How Smart Technology Can Help Your Aging Parents Stay in Their Home Longer

By Dan DiClerico

Updated November 16, 2017

An older gentleman sits in his home with his hands clasped.

Not every Millennial knows how to code or is a home improvement DIYer, just like not all Golden Agers need help setting up an email account.

Still, it’s true that younger Americans tend to have a better handle on technology than their parents and grandparents. That mastery extends to smart home technology, even though the category is still relatively new. Indeed, the 18-to-34-year-old set routinely has the highest interest in connected devices like cameras and virtual assistants.

As HomeAdvisor’s smart home strategist, I see this has having a huge impact in the so-called “Aging in Place” movement – the concept of aging homeowners choosing to live in their homes for as long as possible, rather than move in with family or to an assisted living facility.

That’s because smart technology is fast becoming an essential Aging-in-Place tool, according to HomeAdvisor’s 2017 Aging in Place report, based on surveys of more than 800 homeowners in the 55-to-75 and 75-and-up age groups. Smart home upgrades were all over the list of top home improvement projects for both age cohorts.

It’s no surprise that given their tech savviness, younger Americans are being called upon to answer questions from mom and dad or assist with the smart tech set up.

Here are five smart steps Millennials can take to help aging relatives thrive at home.

Roost Smart Battery on desk powering phone

Step 1: Install Smart Smoke Detectors

This was the most popular tech-related home improvement for both the 55-to-75 and 75-and-up age groups in the survey. And why not? Smart alarms protect against carbon monoxide, as well as smoke and fire, plus the devices can be programmed to send alerts to friends and family, so if there’s an emergency at mom and dad’s house, their grown children can be notified by phone.

Light bulb with plug

Step 2: Automate the Lighting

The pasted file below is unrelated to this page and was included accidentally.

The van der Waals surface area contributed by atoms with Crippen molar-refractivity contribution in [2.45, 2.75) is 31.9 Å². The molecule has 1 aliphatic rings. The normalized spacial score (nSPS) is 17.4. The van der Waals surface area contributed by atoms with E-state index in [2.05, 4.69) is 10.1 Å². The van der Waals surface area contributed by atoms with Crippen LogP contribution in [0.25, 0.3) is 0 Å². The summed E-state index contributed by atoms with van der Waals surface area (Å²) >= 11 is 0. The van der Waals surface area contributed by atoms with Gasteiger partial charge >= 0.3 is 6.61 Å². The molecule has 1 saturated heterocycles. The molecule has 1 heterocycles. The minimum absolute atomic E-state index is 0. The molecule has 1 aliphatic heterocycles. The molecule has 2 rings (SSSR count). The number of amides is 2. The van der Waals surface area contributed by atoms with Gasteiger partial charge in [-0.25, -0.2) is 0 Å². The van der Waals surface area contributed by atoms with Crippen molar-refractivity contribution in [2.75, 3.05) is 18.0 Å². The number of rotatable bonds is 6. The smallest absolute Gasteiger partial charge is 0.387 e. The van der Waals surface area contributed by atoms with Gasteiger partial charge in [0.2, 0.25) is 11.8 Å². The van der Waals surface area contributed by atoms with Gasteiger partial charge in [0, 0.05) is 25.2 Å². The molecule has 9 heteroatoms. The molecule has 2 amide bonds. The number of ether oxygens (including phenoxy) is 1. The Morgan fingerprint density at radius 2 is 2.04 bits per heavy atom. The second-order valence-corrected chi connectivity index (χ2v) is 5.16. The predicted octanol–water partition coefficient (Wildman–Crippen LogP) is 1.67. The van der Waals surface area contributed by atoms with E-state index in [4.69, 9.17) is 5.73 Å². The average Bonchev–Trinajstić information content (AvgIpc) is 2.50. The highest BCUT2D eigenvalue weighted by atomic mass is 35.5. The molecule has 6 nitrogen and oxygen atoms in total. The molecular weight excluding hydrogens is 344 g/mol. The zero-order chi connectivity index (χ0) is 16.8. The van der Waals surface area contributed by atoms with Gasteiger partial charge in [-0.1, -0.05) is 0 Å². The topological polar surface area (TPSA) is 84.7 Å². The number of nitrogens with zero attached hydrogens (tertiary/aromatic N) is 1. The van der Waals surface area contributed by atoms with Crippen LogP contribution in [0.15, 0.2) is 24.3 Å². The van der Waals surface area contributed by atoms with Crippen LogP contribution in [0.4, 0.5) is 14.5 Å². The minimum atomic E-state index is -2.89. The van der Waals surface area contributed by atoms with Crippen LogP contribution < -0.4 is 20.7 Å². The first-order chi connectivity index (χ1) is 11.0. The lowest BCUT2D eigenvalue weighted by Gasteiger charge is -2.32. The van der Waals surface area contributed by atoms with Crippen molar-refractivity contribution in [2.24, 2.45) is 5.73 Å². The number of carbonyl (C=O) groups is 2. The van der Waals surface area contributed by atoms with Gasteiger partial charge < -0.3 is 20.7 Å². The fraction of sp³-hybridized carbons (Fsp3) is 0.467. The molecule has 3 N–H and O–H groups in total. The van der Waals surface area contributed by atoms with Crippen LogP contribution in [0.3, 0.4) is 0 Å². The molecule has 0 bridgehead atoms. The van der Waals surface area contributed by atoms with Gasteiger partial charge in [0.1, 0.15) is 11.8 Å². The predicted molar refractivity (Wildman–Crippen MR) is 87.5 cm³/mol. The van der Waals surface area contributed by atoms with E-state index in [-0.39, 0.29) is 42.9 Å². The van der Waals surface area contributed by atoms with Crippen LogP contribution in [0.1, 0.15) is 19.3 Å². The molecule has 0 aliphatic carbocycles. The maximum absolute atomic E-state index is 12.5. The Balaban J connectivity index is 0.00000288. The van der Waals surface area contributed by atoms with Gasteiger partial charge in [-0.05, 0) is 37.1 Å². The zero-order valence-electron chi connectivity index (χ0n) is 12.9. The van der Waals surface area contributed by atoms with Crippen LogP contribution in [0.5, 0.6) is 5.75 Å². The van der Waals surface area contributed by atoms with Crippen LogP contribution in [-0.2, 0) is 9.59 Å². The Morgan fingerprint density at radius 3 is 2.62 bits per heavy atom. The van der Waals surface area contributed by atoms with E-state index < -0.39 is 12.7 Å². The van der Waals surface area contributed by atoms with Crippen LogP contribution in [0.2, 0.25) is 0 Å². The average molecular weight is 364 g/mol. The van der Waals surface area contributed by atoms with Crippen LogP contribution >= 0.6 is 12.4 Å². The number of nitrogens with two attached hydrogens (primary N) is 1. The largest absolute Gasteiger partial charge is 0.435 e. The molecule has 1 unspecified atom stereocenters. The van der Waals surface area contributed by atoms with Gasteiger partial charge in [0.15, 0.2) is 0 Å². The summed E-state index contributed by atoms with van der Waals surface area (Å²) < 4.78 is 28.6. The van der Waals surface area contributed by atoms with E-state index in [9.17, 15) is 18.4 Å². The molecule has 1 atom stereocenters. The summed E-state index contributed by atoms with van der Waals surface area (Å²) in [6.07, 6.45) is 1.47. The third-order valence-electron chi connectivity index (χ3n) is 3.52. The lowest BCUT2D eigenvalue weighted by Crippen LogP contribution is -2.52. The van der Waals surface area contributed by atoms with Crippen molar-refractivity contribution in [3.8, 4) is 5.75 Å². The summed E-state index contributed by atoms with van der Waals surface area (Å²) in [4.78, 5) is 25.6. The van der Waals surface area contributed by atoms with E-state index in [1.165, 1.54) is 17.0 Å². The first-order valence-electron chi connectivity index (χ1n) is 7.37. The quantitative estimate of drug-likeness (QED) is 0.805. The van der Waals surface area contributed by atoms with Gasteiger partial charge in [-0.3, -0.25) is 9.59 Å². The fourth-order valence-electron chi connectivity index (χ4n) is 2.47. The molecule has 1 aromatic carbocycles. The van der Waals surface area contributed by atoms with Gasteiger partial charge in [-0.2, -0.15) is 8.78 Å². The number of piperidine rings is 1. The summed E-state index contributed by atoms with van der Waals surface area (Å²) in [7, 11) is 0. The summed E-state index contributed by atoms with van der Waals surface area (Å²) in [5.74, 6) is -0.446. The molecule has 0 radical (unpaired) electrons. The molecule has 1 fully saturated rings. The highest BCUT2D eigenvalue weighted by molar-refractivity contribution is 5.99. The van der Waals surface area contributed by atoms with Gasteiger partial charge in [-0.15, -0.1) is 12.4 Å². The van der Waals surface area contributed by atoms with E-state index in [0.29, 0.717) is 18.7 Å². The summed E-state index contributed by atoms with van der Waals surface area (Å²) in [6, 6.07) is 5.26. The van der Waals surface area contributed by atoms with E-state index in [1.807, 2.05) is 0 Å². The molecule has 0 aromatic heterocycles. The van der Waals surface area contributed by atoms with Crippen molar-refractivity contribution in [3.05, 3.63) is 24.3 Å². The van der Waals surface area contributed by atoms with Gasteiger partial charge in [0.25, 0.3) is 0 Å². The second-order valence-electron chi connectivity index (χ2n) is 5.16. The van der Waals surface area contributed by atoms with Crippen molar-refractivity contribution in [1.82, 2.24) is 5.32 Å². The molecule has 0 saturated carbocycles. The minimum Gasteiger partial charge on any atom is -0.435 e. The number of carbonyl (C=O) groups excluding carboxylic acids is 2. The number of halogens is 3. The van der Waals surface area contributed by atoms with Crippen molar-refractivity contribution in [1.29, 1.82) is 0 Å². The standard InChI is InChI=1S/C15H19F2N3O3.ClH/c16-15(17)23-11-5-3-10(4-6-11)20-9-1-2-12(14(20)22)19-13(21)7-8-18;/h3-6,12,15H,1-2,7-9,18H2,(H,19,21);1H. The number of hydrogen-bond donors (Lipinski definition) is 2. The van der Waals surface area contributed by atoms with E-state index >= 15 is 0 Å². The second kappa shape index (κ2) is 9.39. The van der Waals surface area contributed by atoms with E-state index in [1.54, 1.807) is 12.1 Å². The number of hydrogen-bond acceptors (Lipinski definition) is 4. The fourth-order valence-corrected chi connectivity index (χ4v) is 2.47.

The survey found that four in five homeowners over the age of 75 have sustained injuries from trips or falls. You can minimize the hazard by installing motion sensor lights in high-risk areas, such as stairways, hallways, and bathrooms. The light will automatically turn on to the desired brightness when your loved one enters the space, then off again after they’ve left, preventing energy loss in addition to dangerous falls.

A smart thermostat controls the temperature on a wall.

Step 3: Add a Programmable Thermostat

This project also had broad appeal for all ages in our surveys. Smart thermostats automatically regulate the temperature, which means aging relatives will never have to come home to a freezing house. The devices can be controlled remotely, helpful for retirees who do a lot of traveling, allowing them to make sure they turned the heat off from the cruise ship or other remote location. Last but not least, for aging parents on a fixed income, the thermostat will also lower energy bills throughout the year by a couple hundred dollars.

Bathroom counter

Step 4: Look for High-Tech Bathroom Enhancements

Grab bars and showers seats are the classic aging-in-place bathroom upgrades, and both are important for homeowners with limited mobility. But there are also many new technologies that can make life easier in the bathroom. That includes smart toilets, with built-in cleansing systems that take the place of toilet paper. Some versions also have a lid that opens and closes automatically and soft LED lights that illuminate the bathroom in the middle of the night.

Security Camera

Step 5: Make the Security System Smarter

Smart security systems provide peace of mind for you and your loved ones. The systems typically feature a central hub, plus door and window sensors, all of which are controlled and monitored by a smart phone app. The latest trend in smart security is DIY systems that are easy to install and come with the option of monthly professional monitoring—helpful again for seniors and retirees who are away from home for long stretches at a time.

If your parent isn’t ready for a full-on security system, a smart lock provides some of the same security and convenience. The locks can be opened remotely and your parent can also give virtual keys to short-term visitors, nice for when you come to stay for the weekend.

Dan’s Bottom Line

The symbiosis between Aging-in-Place and smart home tech has long-term sustainability.

Millennials who make smart upgrades for aging parents will do the same for themselves when the need arises. That fact was borne out by our survey, with 62 percent of respondents aged 55 to 75 saying they’ve witnessed a parent, partner or sibling struggle with Aging in Place — with about the same percentage saying the experience will impact how they deal with similar challenges.

The smart home industry—including manufacturers, retailers, and installers—would be wise to keep those stats top of mind. Between Baby Boomers and Millennials, you’re looking at a total market size of around 150 million consumers. With nearly all of them intent on staying in their homes as they get older, smart home technology is set to become a standard part of the way homes in America are maintained and improved.

And if you need help with any of the smart home projects listed above, tap HomeAdvisor’s extensive network of pros. Based on a recent HomeAdvisor smart home survey, electricians, handymen, alarm/security companies, and HVAC contractors are all safe bets for a job well done.       

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